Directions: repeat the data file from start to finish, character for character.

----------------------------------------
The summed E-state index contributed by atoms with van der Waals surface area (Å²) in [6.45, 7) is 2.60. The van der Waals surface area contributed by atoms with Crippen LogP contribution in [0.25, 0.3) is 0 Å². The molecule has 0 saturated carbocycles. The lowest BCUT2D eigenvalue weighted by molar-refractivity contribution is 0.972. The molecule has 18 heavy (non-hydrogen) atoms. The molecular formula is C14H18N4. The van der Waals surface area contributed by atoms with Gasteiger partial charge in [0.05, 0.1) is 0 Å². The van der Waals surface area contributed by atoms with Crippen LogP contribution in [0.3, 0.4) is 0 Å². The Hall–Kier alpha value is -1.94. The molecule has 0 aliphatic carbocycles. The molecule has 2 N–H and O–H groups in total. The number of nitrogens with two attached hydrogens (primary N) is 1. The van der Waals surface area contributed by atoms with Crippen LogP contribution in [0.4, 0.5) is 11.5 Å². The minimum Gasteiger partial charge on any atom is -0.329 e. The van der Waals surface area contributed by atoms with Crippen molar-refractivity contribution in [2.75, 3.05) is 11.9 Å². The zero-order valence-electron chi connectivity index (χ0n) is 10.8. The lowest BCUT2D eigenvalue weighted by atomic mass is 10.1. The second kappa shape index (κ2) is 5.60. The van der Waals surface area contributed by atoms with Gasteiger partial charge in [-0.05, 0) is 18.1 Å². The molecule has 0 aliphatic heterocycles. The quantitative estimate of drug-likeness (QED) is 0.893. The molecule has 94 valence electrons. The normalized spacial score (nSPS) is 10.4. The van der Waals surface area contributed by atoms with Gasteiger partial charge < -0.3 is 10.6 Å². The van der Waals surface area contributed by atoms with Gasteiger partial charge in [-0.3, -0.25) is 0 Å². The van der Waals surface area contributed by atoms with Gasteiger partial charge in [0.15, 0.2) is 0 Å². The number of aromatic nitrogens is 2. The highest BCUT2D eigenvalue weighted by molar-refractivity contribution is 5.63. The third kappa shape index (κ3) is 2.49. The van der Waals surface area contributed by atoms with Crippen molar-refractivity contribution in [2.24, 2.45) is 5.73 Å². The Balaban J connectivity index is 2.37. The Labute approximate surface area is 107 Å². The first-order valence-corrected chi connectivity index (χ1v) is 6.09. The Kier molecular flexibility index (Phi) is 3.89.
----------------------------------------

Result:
The summed E-state index contributed by atoms with van der Waals surface area (Å²) in [6.45, 7) is 2.60. The van der Waals surface area contributed by atoms with Crippen LogP contribution in [0.25, 0.3) is 0 Å². The molecule has 0 saturated carbocycles. The lowest BCUT2D eigenvalue weighted by molar-refractivity contribution is 0.972. The molecule has 18 heavy (non-hydrogen) atoms. The molecular formula is C14H18N4. The van der Waals surface area contributed by atoms with Gasteiger partial charge in [0.05, 0.1) is 0 Å². The van der Waals surface area contributed by atoms with Crippen LogP contribution in [0.3, 0.4) is 0 Å². The Hall–Kier alpha value is -1.94. The molecule has 0 aliphatic carbocycles. The molecule has 2 N–H and O–H groups in total. The number of nitrogens with two attached hydrogens (primary N) is 1. The van der Waals surface area contributed by atoms with Crippen LogP contribution in [0.4, 0.5) is 11.5 Å². The minimum Gasteiger partial charge on any atom is -0.329 e. The van der Waals surface area contributed by atoms with Crippen molar-refractivity contribution in [2.75, 3.05) is 11.9 Å². The zero-order valence-electron chi connectivity index (χ0n) is 10.8. The lowest BCUT2D eigenvalue weighted by atomic mass is 10.1. The second kappa shape index (κ2) is 5.60. The van der Waals surface area contributed by atoms with Gasteiger partial charge in [-0.05, 0) is 18.1 Å². The molecule has 0 aliphatic heterocycles. The quantitative estimate of drug-likeness (QED) is 0.893. The molecule has 94 valence electrons. The normalized spacial score (nSPS) is 10.4. The van der Waals surface area contributed by atoms with Gasteiger partial charge < -0.3 is 10.6 Å². The van der Waals surface area contributed by atoms with Gasteiger partial charge in [-0.3, -0.25) is 0 Å². The van der Waals surface area contributed by atoms with Gasteiger partial charge in [0.15, 0.2) is 0 Å². The number of aromatic nitrogens is 2. The highest BCUT2D eigenvalue weighted by molar-refractivity contribution is 5.63. The third kappa shape index (κ3) is 2.49. The van der Waals surface area contributed by atoms with Crippen molar-refractivity contribution in [2.24, 2.45) is 5.73 Å². The Balaban J connectivity index is 2.37. The Labute approximate surface area is 107 Å². The first-order valence-corrected chi connectivity index (χ1v) is 6.09. The Kier molecular flexibility index (Phi) is 3.89.